Reading List: Armchair Adventuring

From groundbreaking scientific discovery, swashbuckling on the high seas to the man who inspired James Bond, we handpick six books for armchair adventuring.

  • Words: Jolyon Webber

Explorations & Adventures in Equatorial Africa
by Paul B. du Chailu
The author travelled more than 6,000 miles, shot and stuffed over 2,000 birds and, in his own words, “suffered fifty attacks of the African fever… of famine, long-continued exposures to the tropical rains, and attacks of ferocious ants and venomous flies, it is not worth while to speak.”

Adventures of a Ballad Hunter
by John A. Lomax

Lomax is rightly thought of as one of America’s pre-eminent musicologists thanks to his life-long interest in the songs of the American folk tradition. His autobiography recounts the interesting incidents and memorable people he encountered when he traveled to collect folk music and ballads from local communities in the deep-South.

A Narrative of the Mutiny on Board His Majesty’s Ship Bounty
by William Bligh
This couldn’t resonate more with a spirit of colonial expansion and skulduggery. The story of Fletcher Christian’s mutinous commandeering of the ‘Bounty’, and the setting adrift of Bligh and his 18 loyal crewmen has become one of the most indelible stories of high seas adventure.

The Double Helix
by James D. Watson
One the most important scientific theses since Darwin’s theory of evolution, Watson and Crick’s explanation of the structure of DNA earned them both the 1962 Nobel Prize in Medicine. Watson’s 1968 memoir is all the more remarkable for the events occurring alongside its publication: political assassination and Black Power, to name a couple.

Eastward from Paris
by Edouard Herriot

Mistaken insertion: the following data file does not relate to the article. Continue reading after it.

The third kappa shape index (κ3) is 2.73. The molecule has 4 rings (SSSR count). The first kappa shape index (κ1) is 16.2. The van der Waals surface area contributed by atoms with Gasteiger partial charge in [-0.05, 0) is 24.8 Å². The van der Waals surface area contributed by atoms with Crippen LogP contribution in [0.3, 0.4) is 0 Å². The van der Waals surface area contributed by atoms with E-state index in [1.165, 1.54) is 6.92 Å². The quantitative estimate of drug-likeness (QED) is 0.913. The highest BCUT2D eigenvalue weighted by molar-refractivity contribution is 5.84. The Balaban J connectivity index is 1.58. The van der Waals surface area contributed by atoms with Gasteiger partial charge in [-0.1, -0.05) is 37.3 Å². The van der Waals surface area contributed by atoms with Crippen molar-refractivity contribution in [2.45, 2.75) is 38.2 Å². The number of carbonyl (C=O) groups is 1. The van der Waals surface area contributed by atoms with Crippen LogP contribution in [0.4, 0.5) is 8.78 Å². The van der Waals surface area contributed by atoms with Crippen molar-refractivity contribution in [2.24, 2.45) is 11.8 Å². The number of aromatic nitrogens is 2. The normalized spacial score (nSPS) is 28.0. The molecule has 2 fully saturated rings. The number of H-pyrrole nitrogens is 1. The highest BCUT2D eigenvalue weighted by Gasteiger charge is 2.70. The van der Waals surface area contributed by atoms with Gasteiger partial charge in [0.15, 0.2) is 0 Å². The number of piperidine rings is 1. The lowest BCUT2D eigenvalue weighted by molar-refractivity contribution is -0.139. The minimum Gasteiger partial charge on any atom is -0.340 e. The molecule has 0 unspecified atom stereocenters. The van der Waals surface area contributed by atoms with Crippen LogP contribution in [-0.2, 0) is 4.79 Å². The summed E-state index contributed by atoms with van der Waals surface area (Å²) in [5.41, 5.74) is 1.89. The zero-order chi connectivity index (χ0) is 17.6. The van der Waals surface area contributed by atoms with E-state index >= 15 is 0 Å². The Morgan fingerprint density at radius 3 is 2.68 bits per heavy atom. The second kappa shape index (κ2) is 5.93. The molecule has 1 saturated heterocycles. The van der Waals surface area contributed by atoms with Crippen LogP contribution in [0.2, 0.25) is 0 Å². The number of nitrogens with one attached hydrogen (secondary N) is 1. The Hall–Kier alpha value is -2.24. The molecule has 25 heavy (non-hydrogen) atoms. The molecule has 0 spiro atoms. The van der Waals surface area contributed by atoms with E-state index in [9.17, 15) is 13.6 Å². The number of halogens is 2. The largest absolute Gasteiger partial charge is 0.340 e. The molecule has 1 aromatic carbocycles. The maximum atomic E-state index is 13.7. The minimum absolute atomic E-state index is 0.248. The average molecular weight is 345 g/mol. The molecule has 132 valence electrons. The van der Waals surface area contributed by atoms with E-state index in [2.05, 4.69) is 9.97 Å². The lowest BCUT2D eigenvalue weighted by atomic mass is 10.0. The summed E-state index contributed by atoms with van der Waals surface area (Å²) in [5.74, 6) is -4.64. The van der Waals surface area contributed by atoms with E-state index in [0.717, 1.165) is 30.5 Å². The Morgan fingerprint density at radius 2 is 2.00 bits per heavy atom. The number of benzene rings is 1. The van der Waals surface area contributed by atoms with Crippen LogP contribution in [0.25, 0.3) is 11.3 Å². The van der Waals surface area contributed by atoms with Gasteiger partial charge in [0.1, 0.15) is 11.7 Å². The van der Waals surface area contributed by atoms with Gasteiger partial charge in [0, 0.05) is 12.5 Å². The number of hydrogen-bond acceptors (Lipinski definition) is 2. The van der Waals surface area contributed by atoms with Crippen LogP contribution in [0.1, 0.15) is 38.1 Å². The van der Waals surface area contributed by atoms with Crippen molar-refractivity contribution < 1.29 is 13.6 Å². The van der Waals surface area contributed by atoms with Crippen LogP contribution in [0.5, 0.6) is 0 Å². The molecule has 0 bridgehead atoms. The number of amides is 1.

The three-time French Prime Minister’s travels to Russia were certainly historic, paving the way for Soviet integration into the League of Nations in 1933. However, as The Spectator’s review from November 1934 puts it, this work doesn’t “deal with political issues [but] for anyone who can skip judiciously, the book offers many pleasant descriptions of men and things.”

The Paradise of Fools
by Michael Mason
As part of a group led by Bill Kennedy Shaw that crossed over 6,000 miles of desert, Mason recounts in detail a journey that took in regions of modern day Egypt and Libya. The author, who was recruited to Naval Intelligence by Ian Fleming, is said to have inspired James Bond.

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Further Reading

Maarad: A Tale of Three Cities

An abandoned modernist fairground in Lebanon came to epitomise both the worst excesses of war and hopes of renewal afterwards.

This Robotic Claw Gently Captures Sea Life Without Harming Them

Cultivating jellyfish in labs is difficult, so scientists have searched for years for a way to collect deep sea samples without hurting them. This origami-like robot could be the eureka moment.

Up Close: Land of Nothingness

Belgian photographer Maroesjka Lavigne on the ghostly quality of a poignant, serendipitous shot in Namibia’s Etosha National Park.

Up Close: Boneyard

Photographer Greg White visits an airplane graveyard in Tucson, Arizona, and finds pathos in once-powerful birds of the sky now grounded from duty.

Up Close: Wall of Death

The stuntmen of Allahabad, north India, risk their lives daily by riding motorbikes around vertical walls made from salvaged wood. Defying gravity through sheer momentum, they create a vertiginous, noisy whirl of action to enthrall the crowds.

Up Close: Ice Fishers

Photographer Aleksey Kondratyev on the generations of Kazakh men who brave temperatures that often reach forty degrees below zero in the hope of catching fish beneath the ice.
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